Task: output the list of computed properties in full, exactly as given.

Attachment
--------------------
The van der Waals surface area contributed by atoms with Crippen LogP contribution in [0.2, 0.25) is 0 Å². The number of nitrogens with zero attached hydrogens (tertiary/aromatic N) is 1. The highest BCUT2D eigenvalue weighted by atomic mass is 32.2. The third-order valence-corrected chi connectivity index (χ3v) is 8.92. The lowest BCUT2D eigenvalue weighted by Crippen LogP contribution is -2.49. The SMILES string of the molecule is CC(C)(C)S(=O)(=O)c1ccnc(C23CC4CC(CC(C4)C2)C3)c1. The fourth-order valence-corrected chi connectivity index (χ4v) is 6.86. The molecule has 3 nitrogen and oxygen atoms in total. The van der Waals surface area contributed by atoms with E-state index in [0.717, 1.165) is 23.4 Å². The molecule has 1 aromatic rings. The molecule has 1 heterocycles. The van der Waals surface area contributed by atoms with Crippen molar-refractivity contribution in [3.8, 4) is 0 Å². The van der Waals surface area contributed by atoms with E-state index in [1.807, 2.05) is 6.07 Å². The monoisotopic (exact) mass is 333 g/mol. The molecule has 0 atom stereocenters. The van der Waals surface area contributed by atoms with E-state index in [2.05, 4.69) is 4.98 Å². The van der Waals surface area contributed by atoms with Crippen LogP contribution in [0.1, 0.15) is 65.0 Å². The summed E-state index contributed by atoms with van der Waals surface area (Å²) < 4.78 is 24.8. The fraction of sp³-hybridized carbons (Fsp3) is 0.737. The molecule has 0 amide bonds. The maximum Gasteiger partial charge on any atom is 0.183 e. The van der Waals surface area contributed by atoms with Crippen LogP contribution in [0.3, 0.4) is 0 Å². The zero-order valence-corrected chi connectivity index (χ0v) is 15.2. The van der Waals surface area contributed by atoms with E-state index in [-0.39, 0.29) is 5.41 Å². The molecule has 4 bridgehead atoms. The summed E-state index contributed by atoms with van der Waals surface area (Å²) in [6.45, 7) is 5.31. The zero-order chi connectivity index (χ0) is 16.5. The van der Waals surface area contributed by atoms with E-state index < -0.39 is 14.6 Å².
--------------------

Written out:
The van der Waals surface area contributed by atoms with Crippen LogP contribution in [0.2, 0.25) is 0 Å². The number of nitrogens with zero attached hydrogens (tertiary/aromatic N) is 1. The highest BCUT2D eigenvalue weighted by atomic mass is 32.2. The third-order valence-corrected chi connectivity index (χ3v) is 8.92. The lowest BCUT2D eigenvalue weighted by Crippen LogP contribution is -2.49. The SMILES string of the molecule is CC(C)(C)S(=O)(=O)c1ccnc(C23CC4CC(CC(C4)C2)C3)c1. The fourth-order valence-corrected chi connectivity index (χ4v) is 6.86. The molecule has 3 nitrogen and oxygen atoms in total. The van der Waals surface area contributed by atoms with E-state index in [0.717, 1.165) is 23.4 Å². The molecule has 1 aromatic rings. The molecule has 1 heterocycles. The van der Waals surface area contributed by atoms with Crippen molar-refractivity contribution in [3.8, 4) is 0 Å². The van der Waals surface area contributed by atoms with E-state index in [1.807, 2.05) is 6.07 Å². The monoisotopic (exact) mass is 333 g/mol. The molecule has 0 atom stereocenters. The van der Waals surface area contributed by atoms with E-state index in [2.05, 4.69) is 4.98 Å². The van der Waals surface area contributed by atoms with Crippen LogP contribution in [0.1, 0.15) is 65.0 Å². The summed E-state index contributed by atoms with van der Waals surface area (Å²) < 4.78 is 24.8. The fraction of sp³-hybridized carbons (Fsp3) is 0.737. The molecule has 0 amide bonds. The maximum Gasteiger partial charge on any atom is 0.183 e. The van der Waals surface area contributed by atoms with Crippen LogP contribution in [0.3, 0.4) is 0 Å². The zero-order valence-corrected chi connectivity index (χ0v) is 15.2. The van der Waals surface area contributed by atoms with E-state index in [-0.39, 0.29) is 5.41 Å². The molecule has 4 bridgehead atoms. The summed E-state index contributed by atoms with van der Waals surface area (Å²) in [6.45, 7) is 5.31. The zero-order chi connectivity index (χ0) is 16.5. The van der Waals surface area contributed by atoms with E-state index < -0.39 is 14.6 Å².